David Sylvian | A Victim of Stars: 1982-2012 (EMI)

cd david-sylvianThe eight-minute-long “The Banality of Evil” is a pristine example of David Sylvian’s laudable vocal and songwriting capabilities.

I’d recently dug up my old Japan albums when I received notice that the band’s frontman was releasing a compendium. This two-disc set is a must-have for Japan fans, as well as people who appreciate haunting and ethereal sounds.

I’m convinced Sylvian could sing the phone book if he ran out of songwriting ideas, so perfect and unique is his voice. But he hasn’t, and he doesn’t, so get ready to dive into two-and-a-half hours—31 songs—that capture this man’s long and illustrious career.

A Victim of Stars begins with a remix of Japan classic “Ghosts,” sounding just as fresh as it did over 30 (!) years ago: “Just when I think I’m winning/ When I’ve broken every door/ The ghosts of my life/ Blow wilder than before.” “Bamboo House” continues the mood, and could easily have been a song from Sylvian’s long-revered band. The keyboards are light enough so as to keep the sound current on this track—and others throughout—instrumental only for nearly three minutes before Sylvian graces us with his delivery.

There are a number of “upbeat” tracks here—upbeat by Sylvian’s standards, anyway; the album’s still fairly chill and relaxing overall—including “Bamboo Music,” “Red Guitar,” and “Pulling Punches,” another Japan favorite. With the slow and contemplative “Silver Moon” coming midway through the first disc, A Victim of Stars shifts to a more night-music type of feel, perfect for driving after dark or soundtracking your workday.

Disc two kicks off with “Jean the Birdman,” a really nice song with a slightly different sound than its peers. Gentle horns grace the shimmering “I Surrender,” which finds Sylvian singing, “Recording angels and the poets of the night/ Bring back the trophies of the battles that we fight/ Searchlights fill the open skies and I surrender.” Such a gorgeous song; its nine and a half minutes seem to float by.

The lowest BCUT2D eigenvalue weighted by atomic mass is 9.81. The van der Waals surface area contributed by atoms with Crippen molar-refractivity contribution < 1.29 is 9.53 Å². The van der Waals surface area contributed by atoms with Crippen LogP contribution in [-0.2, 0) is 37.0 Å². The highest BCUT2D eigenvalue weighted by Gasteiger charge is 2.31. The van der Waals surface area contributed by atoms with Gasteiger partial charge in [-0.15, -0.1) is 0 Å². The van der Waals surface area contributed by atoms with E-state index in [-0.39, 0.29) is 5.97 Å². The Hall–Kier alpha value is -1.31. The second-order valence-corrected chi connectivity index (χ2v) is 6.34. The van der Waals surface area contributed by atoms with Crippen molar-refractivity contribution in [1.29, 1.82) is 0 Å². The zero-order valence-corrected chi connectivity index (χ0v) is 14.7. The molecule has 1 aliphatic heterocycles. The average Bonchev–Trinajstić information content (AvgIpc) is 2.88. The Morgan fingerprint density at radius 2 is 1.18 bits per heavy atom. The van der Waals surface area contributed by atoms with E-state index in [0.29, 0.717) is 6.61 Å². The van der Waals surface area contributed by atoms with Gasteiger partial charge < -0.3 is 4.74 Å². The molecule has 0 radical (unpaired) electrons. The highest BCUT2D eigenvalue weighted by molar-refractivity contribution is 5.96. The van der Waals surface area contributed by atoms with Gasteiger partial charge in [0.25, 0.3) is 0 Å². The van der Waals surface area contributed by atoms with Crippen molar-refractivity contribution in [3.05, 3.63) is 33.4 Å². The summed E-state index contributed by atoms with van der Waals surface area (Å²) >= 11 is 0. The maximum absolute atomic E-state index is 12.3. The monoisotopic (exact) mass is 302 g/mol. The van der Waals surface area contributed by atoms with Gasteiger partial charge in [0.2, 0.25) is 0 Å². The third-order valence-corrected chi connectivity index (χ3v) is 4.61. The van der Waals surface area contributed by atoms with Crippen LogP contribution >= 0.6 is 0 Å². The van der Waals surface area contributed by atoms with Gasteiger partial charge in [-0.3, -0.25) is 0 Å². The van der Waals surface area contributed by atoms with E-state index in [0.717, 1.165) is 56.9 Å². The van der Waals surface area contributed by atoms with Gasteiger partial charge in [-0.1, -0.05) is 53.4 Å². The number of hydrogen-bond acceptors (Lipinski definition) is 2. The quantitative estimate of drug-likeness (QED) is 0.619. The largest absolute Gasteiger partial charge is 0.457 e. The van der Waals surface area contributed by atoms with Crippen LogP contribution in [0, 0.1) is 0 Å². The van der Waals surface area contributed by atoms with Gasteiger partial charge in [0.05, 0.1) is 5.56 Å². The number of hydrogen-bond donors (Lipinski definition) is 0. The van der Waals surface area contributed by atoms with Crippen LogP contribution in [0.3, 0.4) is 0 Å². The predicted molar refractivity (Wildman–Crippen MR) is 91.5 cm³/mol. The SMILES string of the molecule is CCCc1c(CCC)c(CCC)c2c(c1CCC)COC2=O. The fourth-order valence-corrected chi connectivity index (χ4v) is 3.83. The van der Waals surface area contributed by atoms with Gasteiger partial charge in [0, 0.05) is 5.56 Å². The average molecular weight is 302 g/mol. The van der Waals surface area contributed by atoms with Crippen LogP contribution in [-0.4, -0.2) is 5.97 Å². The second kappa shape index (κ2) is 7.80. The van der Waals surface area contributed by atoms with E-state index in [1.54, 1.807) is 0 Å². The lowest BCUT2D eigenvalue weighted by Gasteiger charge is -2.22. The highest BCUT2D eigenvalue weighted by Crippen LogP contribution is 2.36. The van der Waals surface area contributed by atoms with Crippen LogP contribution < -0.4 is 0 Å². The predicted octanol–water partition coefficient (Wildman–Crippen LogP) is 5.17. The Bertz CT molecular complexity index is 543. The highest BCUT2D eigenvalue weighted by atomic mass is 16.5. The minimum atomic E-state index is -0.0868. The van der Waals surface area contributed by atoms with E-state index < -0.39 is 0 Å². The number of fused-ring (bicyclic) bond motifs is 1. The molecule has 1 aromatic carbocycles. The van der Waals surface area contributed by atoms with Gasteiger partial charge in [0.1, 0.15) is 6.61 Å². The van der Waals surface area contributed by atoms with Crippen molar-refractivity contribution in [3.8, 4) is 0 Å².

The same can’t be said for “The Only Daughter” and “Late Night Shopping.” While they are unmistakably Sylvian, they are also a bit too draggy to hold a listener’s interest. Equally slow, “Wonderful World” recaptures the ears with its brush drums and throwback sound.

The first disc’s the catchier of the lot, with disc two more ghostly and quiet. It does, however, contain the most captivating song on Victim, the eight-minute-long “The Banality of Evil,” a pristine example of David Sylvian’s laudable vocal and songwriting capabilities. Horns, gentle guitars, soft drums, and a distinctive, slightly ominous guitar line back his distinctive vocals, here even more whispery than usual. “There was a time/ Not so long ago/ I was master of everything I surveyed/ Yes, there was a time/ We did it my way/ We’ll do things my way.”

“Snow White in Appalachia” is six minutes’ worth of artist indulgence; in other words, it fails to grab me, as does the string-filled “Small Metal Gods.” The lyrically intriguing “Manafon” introduces us to a cast of characters, among them a man whose “wife, she was a painter/ but now she stains the altar black.”

A Victim of Stars is a time commitment, to be sure, but one that’s well worth it for David Sylvian and Japan fans, as well as those who admire music that’s ambient and esoteric. And then there’s the voice that, if you don’t already adore, you’ll soon come to love. B | Laura Hamlett

RIYL: Japan, Roxy Music, Radiohead, Brian Eno

About Laura Hamlett 467 Articles
Laura Hamlett is the Managing Editor of PLAYBACK:stl. In a past life, she was also a music publicist and band manager. Besides music, books, and other forms of popular culture, she's a fan of the psychology behind true crime and violent criminals. Ask her about mass murder...if you dare.

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